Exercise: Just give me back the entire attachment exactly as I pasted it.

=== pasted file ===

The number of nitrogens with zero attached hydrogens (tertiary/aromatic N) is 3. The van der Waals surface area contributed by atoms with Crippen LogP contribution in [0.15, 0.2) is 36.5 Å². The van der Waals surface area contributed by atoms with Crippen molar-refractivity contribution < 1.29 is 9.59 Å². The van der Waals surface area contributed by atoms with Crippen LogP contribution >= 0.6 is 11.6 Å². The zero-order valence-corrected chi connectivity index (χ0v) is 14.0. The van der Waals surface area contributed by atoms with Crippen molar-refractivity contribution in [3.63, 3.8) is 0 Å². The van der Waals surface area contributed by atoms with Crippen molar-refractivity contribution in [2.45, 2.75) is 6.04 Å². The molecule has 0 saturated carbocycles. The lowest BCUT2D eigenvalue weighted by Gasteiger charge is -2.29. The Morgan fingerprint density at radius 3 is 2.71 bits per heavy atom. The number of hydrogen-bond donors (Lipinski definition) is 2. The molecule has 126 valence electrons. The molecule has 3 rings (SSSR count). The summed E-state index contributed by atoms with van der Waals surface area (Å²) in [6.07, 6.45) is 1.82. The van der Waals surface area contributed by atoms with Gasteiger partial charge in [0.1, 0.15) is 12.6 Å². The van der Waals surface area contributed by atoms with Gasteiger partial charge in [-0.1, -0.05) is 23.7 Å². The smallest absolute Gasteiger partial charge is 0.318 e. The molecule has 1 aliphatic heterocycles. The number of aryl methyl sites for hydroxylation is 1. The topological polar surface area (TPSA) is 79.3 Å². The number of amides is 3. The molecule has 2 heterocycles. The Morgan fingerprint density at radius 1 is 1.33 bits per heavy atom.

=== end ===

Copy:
The number of nitrogens with zero attached hydrogens (tertiary/aromatic N) is 3. The van der Waals surface area contributed by atoms with Crippen LogP contribution in [0.15, 0.2) is 36.5 Å². The van der Waals surface area contributed by atoms with Crippen molar-refractivity contribution < 1.29 is 9.59 Å². The van der Waals surface area contributed by atoms with Crippen LogP contribution >= 0.6 is 11.6 Å². The zero-order valence-corrected chi connectivity index (χ0v) is 14.0. The van der Waals surface area contributed by atoms with Crippen molar-refractivity contribution in [3.63, 3.8) is 0 Å². The van der Waals surface area contributed by atoms with Crippen molar-refractivity contribution in [2.45, 2.75) is 6.04 Å². The molecule has 0 saturated carbocycles. The lowest BCUT2D eigenvalue weighted by Gasteiger charge is -2.29. The Morgan fingerprint density at radius 3 is 2.71 bits per heavy atom. The number of hydrogen-bond donors (Lipinski definition) is 2. The molecule has 126 valence electrons. The molecule has 3 rings (SSSR count). The summed E-state index contributed by atoms with van der Waals surface area (Å²) in [6.07, 6.45) is 1.82. The van der Waals surface area contributed by atoms with Gasteiger partial charge in [0.1, 0.15) is 12.6 Å². The van der Waals surface area contributed by atoms with Gasteiger partial charge in [-0.1, -0.05) is 23.7 Å². The smallest absolute Gasteiger partial charge is 0.318 e. The molecule has 1 aliphatic heterocycles. The number of aryl methyl sites for hydroxylation is 1. The topological polar surface area (TPSA) is 79.3 Å². The number of amides is 3. The molecule has 2 heterocycles. The Morgan fingerprint density at radius 1 is 1.33 bits per heavy atom.